Subjects/Keywords: Diamond; Thermionic Emission; Energy Conversion; Nitrogen

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APA · Chicago · MLA · Vancouver · CSE | Export to Zotero / EndNote / Reference Manager

APA (6th Edition):

Paxton, W. F. (2013). Thermionic Electron Emission Properties of Nitrogen-Incorporated Polycrystalline Diamond Films. (Doctoral Dissertation). Vanderbilt University. Retrieved from http://etd.library.vanderbilt.edu//available/etd-03262013-131559/ ;

Chicago Manual of Style (16th Edition):

Paxton, William Francis. “Thermionic Electron Emission Properties of Nitrogen-Incorporated Polycrystalline Diamond Films.” 2013. Doctoral Dissertation, Vanderbilt University. Accessed April 22, 2019. http://etd.library.vanderbilt.edu//available/etd-03262013-131559/ ;.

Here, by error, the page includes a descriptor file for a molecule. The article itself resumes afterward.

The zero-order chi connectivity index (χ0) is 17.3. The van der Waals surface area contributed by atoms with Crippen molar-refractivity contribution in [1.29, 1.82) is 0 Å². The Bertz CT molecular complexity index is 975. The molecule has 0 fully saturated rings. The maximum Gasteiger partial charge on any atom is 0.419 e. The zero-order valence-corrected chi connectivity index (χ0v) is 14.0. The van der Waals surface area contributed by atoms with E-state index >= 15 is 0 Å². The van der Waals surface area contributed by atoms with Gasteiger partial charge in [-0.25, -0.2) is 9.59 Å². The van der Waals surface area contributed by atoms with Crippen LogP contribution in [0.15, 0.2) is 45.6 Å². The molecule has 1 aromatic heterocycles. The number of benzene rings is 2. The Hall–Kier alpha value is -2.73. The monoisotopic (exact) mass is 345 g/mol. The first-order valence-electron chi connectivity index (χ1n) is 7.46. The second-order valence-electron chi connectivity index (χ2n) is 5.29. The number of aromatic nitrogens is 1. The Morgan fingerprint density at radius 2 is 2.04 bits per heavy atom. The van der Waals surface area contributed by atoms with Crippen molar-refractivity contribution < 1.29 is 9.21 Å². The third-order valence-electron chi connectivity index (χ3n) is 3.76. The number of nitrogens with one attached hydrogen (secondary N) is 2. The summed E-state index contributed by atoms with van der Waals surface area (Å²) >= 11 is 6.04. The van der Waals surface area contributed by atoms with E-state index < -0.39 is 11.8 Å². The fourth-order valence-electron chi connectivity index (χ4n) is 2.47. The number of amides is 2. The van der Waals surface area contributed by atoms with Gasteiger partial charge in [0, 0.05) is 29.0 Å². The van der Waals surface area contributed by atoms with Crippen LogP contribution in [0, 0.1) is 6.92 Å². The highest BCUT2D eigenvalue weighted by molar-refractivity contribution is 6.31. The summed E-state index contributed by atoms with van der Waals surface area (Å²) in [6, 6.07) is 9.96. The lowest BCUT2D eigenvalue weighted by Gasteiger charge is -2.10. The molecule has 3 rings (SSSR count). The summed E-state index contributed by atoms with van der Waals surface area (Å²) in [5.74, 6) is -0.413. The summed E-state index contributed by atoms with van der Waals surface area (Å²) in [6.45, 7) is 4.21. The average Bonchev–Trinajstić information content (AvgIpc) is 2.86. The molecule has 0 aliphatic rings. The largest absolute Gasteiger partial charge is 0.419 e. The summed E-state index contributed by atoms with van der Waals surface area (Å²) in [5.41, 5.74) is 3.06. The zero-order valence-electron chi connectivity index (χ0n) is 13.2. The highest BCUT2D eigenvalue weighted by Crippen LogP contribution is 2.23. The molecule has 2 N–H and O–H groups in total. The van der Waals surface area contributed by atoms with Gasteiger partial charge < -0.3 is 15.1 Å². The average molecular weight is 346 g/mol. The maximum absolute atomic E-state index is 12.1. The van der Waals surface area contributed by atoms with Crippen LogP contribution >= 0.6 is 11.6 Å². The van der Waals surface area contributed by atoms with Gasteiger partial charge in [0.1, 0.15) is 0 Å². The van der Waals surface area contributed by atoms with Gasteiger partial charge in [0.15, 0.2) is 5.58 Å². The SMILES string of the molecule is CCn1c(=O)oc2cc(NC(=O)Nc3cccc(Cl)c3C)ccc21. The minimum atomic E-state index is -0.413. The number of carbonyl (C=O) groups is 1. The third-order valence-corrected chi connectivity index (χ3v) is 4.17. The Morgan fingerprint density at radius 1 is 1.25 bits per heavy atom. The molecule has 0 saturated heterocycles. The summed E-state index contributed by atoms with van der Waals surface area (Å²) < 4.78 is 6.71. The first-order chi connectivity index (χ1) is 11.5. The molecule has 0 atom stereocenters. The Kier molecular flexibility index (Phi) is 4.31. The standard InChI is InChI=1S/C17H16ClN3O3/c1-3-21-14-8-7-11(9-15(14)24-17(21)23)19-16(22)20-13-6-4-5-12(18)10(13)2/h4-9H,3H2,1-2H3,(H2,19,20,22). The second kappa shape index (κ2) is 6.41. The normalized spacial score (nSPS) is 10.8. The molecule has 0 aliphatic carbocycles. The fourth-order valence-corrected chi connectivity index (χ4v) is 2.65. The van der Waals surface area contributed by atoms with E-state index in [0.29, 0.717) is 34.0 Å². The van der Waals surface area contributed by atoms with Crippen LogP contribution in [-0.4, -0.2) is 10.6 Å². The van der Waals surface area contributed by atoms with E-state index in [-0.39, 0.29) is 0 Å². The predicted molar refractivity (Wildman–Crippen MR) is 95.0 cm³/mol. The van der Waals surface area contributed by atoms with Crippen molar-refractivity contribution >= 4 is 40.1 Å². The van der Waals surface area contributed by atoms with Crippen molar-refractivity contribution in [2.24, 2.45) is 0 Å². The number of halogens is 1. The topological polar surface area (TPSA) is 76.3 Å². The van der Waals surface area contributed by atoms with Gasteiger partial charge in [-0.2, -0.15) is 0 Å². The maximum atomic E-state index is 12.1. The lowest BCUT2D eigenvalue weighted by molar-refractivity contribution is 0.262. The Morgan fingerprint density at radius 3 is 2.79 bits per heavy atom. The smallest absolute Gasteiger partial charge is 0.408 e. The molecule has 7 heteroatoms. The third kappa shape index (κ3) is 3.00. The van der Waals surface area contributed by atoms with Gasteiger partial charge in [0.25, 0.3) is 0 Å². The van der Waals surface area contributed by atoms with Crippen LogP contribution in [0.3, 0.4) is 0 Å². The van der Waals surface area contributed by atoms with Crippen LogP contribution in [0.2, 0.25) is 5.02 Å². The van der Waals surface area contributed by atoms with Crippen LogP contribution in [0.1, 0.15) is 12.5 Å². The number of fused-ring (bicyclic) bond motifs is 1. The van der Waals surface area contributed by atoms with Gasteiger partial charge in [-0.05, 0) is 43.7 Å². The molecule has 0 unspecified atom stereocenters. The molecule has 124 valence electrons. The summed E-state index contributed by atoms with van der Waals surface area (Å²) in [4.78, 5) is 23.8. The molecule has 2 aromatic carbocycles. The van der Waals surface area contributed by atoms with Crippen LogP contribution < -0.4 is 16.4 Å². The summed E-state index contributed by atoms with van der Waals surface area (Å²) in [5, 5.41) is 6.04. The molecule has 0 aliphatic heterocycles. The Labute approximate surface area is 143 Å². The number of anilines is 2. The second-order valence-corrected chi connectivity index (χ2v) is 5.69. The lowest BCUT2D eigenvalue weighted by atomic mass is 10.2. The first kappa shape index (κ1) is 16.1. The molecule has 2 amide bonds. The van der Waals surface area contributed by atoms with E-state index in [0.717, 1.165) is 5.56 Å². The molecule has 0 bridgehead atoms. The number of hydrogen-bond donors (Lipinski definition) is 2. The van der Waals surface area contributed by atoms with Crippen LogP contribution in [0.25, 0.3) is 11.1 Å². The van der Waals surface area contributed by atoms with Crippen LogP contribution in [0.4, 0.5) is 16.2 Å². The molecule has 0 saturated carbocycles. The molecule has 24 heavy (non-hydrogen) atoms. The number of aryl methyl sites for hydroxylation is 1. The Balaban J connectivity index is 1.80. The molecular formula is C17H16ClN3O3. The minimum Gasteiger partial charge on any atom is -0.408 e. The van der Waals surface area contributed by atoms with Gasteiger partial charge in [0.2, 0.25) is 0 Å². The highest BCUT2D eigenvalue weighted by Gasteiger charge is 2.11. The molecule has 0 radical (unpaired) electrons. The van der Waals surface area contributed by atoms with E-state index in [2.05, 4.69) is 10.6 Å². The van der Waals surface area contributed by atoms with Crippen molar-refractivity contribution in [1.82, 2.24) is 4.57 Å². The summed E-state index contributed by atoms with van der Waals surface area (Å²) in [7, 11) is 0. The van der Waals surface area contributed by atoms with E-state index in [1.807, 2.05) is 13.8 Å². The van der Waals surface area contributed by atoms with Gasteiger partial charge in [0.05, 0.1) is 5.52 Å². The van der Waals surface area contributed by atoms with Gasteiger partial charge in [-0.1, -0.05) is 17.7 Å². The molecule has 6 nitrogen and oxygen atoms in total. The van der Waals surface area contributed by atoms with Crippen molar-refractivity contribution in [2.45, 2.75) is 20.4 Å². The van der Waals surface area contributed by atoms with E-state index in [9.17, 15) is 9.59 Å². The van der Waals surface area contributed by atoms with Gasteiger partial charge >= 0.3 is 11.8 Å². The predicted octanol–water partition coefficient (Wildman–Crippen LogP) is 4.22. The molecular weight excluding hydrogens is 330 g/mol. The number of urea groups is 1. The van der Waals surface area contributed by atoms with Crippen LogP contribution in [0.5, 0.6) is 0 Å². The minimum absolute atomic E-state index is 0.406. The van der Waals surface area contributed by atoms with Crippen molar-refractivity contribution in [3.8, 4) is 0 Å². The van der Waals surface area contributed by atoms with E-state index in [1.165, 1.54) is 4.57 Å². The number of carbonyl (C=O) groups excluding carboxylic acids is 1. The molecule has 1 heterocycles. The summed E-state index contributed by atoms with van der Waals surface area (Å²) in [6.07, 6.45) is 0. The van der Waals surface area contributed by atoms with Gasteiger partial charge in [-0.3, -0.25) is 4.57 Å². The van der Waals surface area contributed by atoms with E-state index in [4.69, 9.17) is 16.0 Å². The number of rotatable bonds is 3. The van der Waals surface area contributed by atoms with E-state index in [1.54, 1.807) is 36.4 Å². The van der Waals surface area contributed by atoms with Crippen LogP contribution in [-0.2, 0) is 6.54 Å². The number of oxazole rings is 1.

MLA Handbook (7th Edition):

Paxton, William Francis. “Thermionic Electron Emission Properties of Nitrogen-Incorporated Polycrystalline Diamond Films.” 2013. Web. 22 Apr 2019.

Vancouver:

Paxton WF. Thermionic Electron Emission Properties of Nitrogen-Incorporated Polycrystalline Diamond Films. [Internet] [Doctoral dissertation]. Vanderbilt University; 2013. [cited 2019 Apr 22]. Available from: http://etd.library.vanderbilt.edu//available/etd-03262013-131559/ ;.

Council of Science Editors:

Paxton WF. Thermionic Electron Emission Properties of Nitrogen-Incorporated Polycrystalline Diamond Films. [Doctoral Dissertation]. Vanderbilt University; 2013. Available from: http://etd.library.vanderbilt.edu//available/etd-03262013-131559/ ;


Vanderbilt University

2. Weeden-Wright, Stephanie LuAnn. Resistive RAM for Space Applications & the Impact of Scaling Access Circuitry.

Degree: PhD, Electrical Engineering, 2014, Vanderbilt University